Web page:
“A dangerous and dystopian ghost city, racked by gun violence,” wrote New York Times opinion columnist Thomas Friedman in 2021, describing post-Floyd Minneapolis. An August segment on Fox News featured Laura Ingraham interviewing two Minneapolis officers while the chyron onscreen read: “Two Years After Floyd Riots, Radical Leadership Leaves Minneapolis In Shambles.” This sentiment expressed by Friedman and Ingraham is supported with scant evidence, and works more as a critique of rhetoric rather than of any actual policy change, but a high-profile loss for the left in a 2021 referendum to dismantle the local police department has also fueled the sense of a local activist movement in retreat. Whether it’s bail reform, the movement to defund the police, or the recall of the progessive San Francisco District Attorney Chesa Boudin, criminal justice reform efforts have been demonized and spuriously connected to rises in crime.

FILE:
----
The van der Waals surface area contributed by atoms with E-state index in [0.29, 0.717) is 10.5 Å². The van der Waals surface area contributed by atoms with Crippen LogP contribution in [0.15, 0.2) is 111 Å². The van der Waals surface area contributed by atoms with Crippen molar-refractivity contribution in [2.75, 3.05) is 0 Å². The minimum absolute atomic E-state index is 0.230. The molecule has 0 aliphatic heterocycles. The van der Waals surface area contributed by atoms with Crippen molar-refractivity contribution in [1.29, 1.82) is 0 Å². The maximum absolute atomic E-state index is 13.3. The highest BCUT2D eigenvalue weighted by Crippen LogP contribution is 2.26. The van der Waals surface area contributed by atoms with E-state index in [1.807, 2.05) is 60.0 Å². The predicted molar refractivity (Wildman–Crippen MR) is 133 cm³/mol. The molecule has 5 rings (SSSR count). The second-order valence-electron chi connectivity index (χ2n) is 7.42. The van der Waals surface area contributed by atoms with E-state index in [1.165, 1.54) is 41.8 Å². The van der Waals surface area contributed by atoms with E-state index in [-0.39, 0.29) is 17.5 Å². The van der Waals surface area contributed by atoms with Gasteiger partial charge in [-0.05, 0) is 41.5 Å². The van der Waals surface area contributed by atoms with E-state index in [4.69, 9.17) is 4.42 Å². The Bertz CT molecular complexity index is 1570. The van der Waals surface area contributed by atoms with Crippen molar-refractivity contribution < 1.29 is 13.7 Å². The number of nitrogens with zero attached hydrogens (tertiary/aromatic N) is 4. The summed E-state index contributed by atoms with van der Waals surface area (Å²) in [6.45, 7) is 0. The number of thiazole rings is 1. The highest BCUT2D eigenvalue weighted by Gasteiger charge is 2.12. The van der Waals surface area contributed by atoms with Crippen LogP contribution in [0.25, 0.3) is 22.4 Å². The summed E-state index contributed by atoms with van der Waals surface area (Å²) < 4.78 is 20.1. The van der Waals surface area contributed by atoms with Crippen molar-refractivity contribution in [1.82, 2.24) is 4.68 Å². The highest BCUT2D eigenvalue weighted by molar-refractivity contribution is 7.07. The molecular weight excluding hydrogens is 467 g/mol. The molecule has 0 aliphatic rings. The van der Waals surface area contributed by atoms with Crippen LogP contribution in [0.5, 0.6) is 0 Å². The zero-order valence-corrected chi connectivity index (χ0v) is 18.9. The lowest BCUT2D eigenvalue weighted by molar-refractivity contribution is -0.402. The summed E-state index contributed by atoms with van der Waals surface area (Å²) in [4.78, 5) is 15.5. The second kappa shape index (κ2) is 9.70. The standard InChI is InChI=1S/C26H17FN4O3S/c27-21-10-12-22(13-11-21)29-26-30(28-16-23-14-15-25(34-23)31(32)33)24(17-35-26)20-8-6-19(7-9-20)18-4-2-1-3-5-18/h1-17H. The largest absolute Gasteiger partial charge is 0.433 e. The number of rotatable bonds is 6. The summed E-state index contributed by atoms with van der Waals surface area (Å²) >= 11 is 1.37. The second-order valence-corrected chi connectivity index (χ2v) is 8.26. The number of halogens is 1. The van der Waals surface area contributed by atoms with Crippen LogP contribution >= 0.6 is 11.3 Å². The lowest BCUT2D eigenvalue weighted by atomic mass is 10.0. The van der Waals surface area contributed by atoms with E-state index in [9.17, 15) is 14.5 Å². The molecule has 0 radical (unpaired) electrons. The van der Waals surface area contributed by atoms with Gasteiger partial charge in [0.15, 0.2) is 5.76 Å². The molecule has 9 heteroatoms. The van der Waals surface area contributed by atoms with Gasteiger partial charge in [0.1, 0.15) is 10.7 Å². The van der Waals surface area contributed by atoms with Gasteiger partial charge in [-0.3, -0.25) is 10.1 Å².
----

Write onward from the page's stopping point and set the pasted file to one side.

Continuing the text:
And yet the continued structural problems among the Minneapolis police also persist. This past April, MPD was the subject of a scathing report from the State Department of Human Rights that found the department engages in a pattern of “discriminatory, race-based policing” and “emphasizes a paramilitary approach to policing that results in officers unnecessarily escalating encounters or using inappropriate levels of force.” The city and state are now in the midst of negotiating a state-level consent decree, with a second federal decree to follow when the U.S. Department of Justice finishes their investigation.
This combination of the aftermath of the 2020 protests, a police department in a legitimacy crisis, and a rise in violent crime have coalesced to make the upcoming prosecutor election a crossroads for Hennepin County.